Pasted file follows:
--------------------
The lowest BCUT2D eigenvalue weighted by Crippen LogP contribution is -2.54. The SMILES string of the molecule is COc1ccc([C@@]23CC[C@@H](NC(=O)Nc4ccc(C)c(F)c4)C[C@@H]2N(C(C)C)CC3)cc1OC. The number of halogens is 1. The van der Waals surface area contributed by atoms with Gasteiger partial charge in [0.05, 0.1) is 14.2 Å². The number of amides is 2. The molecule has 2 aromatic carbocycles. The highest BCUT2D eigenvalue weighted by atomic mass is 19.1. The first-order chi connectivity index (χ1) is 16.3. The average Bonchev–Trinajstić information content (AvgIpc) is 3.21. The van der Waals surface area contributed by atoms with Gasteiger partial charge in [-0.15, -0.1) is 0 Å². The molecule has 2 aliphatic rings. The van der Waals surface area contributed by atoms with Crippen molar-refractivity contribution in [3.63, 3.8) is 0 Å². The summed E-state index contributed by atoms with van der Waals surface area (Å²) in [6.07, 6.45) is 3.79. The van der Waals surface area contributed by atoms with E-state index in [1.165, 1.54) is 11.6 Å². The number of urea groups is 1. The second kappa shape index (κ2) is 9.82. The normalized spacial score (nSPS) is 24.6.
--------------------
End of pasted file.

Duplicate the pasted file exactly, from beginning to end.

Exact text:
The lowest BCUT2D eigenvalue weighted by Crippen LogP contribution is -2.54. The SMILES string of the molecule is COc1ccc([C@@]23CC[C@@H](NC(=O)Nc4ccc(C)c(F)c4)C[C@@H]2N(C(C)C)CC3)cc1OC. The number of halogens is 1. The van der Waals surface area contributed by atoms with Gasteiger partial charge in [0.05, 0.1) is 14.2 Å². The number of amides is 2. The molecule has 2 aromatic carbocycles. The highest BCUT2D eigenvalue weighted by atomic mass is 19.1. The first-order chi connectivity index (χ1) is 16.3. The average Bonchev–Trinajstić information content (AvgIpc) is 3.21. The van der Waals surface area contributed by atoms with Gasteiger partial charge in [-0.15, -0.1) is 0 Å². The molecule has 2 aliphatic rings. The van der Waals surface area contributed by atoms with Crippen molar-refractivity contribution in [3.63, 3.8) is 0 Å². The summed E-state index contributed by atoms with van der Waals surface area (Å²) in [6.07, 6.45) is 3.79. The van der Waals surface area contributed by atoms with E-state index in [1.165, 1.54) is 11.6 Å². The number of urea groups is 1. The second kappa shape index (κ2) is 9.82. The normalized spacial score (nSPS) is 24.6.